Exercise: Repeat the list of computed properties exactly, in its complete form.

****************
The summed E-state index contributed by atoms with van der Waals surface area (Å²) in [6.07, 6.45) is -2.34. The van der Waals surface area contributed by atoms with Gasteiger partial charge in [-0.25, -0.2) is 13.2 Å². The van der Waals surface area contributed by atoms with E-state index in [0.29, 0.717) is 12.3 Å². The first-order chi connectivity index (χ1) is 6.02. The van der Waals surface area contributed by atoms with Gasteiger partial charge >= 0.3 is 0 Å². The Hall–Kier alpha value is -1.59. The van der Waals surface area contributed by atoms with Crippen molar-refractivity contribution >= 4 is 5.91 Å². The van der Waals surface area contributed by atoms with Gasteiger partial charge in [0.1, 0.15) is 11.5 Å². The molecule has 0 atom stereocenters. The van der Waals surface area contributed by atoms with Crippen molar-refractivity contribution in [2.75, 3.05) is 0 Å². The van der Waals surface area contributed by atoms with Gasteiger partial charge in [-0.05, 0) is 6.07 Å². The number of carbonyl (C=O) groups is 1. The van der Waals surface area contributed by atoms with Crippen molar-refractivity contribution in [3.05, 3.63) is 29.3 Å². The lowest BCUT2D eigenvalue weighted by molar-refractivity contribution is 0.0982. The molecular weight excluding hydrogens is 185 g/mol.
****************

The summed E-state index contributed by atoms with van der Waals surface area (Å²) in [6.07, 6.45) is -2.34. The van der Waals surface area contributed by atoms with Gasteiger partial charge in [-0.25, -0.2) is 13.2 Å². The van der Waals surface area contributed by atoms with E-state index in [0.29, 0.717) is 12.3 Å². The first-order chi connectivity index (χ1) is 6.02. The van der Waals surface area contributed by atoms with Gasteiger partial charge >= 0.3 is 0 Å². The Hall–Kier alpha value is -1.59. The van der Waals surface area contributed by atoms with Crippen molar-refractivity contribution >= 4 is 5.91 Å². The van der Waals surface area contributed by atoms with Gasteiger partial charge in [0.1, 0.15) is 11.5 Å². The molecule has 0 atom stereocenters. The van der Waals surface area contributed by atoms with Crippen molar-refractivity contribution in [2.75, 3.05) is 0 Å². The van der Waals surface area contributed by atoms with Gasteiger partial charge in [-0.05, 0) is 6.07 Å². The number of carbonyl (C=O) groups is 1. The van der Waals surface area contributed by atoms with Crippen molar-refractivity contribution in [3.05, 3.63) is 29.3 Å². The lowest BCUT2D eigenvalue weighted by molar-refractivity contribution is 0.0982. The molecular weight excluding hydrogens is 185 g/mol.